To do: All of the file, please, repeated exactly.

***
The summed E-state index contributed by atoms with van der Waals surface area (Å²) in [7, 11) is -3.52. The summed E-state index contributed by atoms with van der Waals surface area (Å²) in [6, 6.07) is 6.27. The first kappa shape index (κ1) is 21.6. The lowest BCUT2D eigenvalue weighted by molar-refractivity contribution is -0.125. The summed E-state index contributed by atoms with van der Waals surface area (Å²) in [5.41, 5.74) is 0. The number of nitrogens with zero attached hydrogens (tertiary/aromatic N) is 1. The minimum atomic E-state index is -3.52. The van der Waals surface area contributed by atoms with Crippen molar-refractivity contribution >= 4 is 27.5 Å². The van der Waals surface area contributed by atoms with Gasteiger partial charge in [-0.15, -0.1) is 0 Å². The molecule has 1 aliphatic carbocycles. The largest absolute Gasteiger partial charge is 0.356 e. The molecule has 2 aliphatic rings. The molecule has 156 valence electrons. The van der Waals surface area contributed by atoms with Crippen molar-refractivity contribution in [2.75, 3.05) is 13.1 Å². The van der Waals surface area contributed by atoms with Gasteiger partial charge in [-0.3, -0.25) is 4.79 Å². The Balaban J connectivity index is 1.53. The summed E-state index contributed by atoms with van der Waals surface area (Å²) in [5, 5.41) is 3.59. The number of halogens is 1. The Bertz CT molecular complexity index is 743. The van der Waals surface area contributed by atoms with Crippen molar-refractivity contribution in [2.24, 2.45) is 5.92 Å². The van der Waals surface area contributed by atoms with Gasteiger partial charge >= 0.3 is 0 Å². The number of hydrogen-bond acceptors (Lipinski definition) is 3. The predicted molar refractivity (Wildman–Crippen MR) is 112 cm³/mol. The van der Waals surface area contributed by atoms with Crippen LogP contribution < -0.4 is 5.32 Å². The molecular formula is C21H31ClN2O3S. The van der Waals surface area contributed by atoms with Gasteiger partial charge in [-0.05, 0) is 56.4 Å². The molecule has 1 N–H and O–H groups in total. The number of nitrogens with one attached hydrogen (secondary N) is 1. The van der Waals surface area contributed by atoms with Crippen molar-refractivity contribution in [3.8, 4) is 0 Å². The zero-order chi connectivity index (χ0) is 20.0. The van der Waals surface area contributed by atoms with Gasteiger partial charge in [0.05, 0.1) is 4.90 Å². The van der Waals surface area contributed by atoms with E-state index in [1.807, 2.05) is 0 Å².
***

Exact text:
The summed E-state index contributed by atoms with van der Waals surface area (Å²) in [7, 11) is -3.52. The summed E-state index contributed by atoms with van der Waals surface area (Å²) in [6, 6.07) is 6.27. The first kappa shape index (κ1) is 21.6. The lowest BCUT2D eigenvalue weighted by molar-refractivity contribution is -0.125. The summed E-state index contributed by atoms with van der Waals surface area (Å²) in [5.41, 5.74) is 0. The number of nitrogens with zero attached hydrogens (tertiary/aromatic N) is 1. The minimum atomic E-state index is -3.52. The van der Waals surface area contributed by atoms with Crippen molar-refractivity contribution >= 4 is 27.5 Å². The van der Waals surface area contributed by atoms with Gasteiger partial charge in [-0.15, -0.1) is 0 Å². The molecule has 1 aliphatic carbocycles. The largest absolute Gasteiger partial charge is 0.356 e. The molecule has 2 aliphatic rings. The molecule has 156 valence electrons. The van der Waals surface area contributed by atoms with Crippen molar-refractivity contribution in [2.75, 3.05) is 13.1 Å². The van der Waals surface area contributed by atoms with Gasteiger partial charge in [-0.3, -0.25) is 4.79 Å². The Balaban J connectivity index is 1.53. The summed E-state index contributed by atoms with van der Waals surface area (Å²) in [5, 5.41) is 3.59. The number of halogens is 1. The Bertz CT molecular complexity index is 743. The van der Waals surface area contributed by atoms with Crippen molar-refractivity contribution in [2.24, 2.45) is 5.92 Å². The van der Waals surface area contributed by atoms with Gasteiger partial charge >= 0.3 is 0 Å². The number of hydrogen-bond acceptors (Lipinski definition) is 3. The predicted molar refractivity (Wildman–Crippen MR) is 112 cm³/mol. The van der Waals surface area contributed by atoms with Crippen LogP contribution < -0.4 is 5.32 Å². The molecular formula is C21H31ClN2O3S. The van der Waals surface area contributed by atoms with Gasteiger partial charge in [-0.05, 0) is 56.4 Å². The molecule has 1 N–H and O–H groups in total. The number of nitrogens with one attached hydrogen (secondary N) is 1. The van der Waals surface area contributed by atoms with Crippen molar-refractivity contribution in [3.8, 4) is 0 Å². The zero-order chi connectivity index (χ0) is 20.0. The van der Waals surface area contributed by atoms with Gasteiger partial charge in [0.05, 0.1) is 4.90 Å². The van der Waals surface area contributed by atoms with E-state index in [1.807, 2.05) is 0 Å².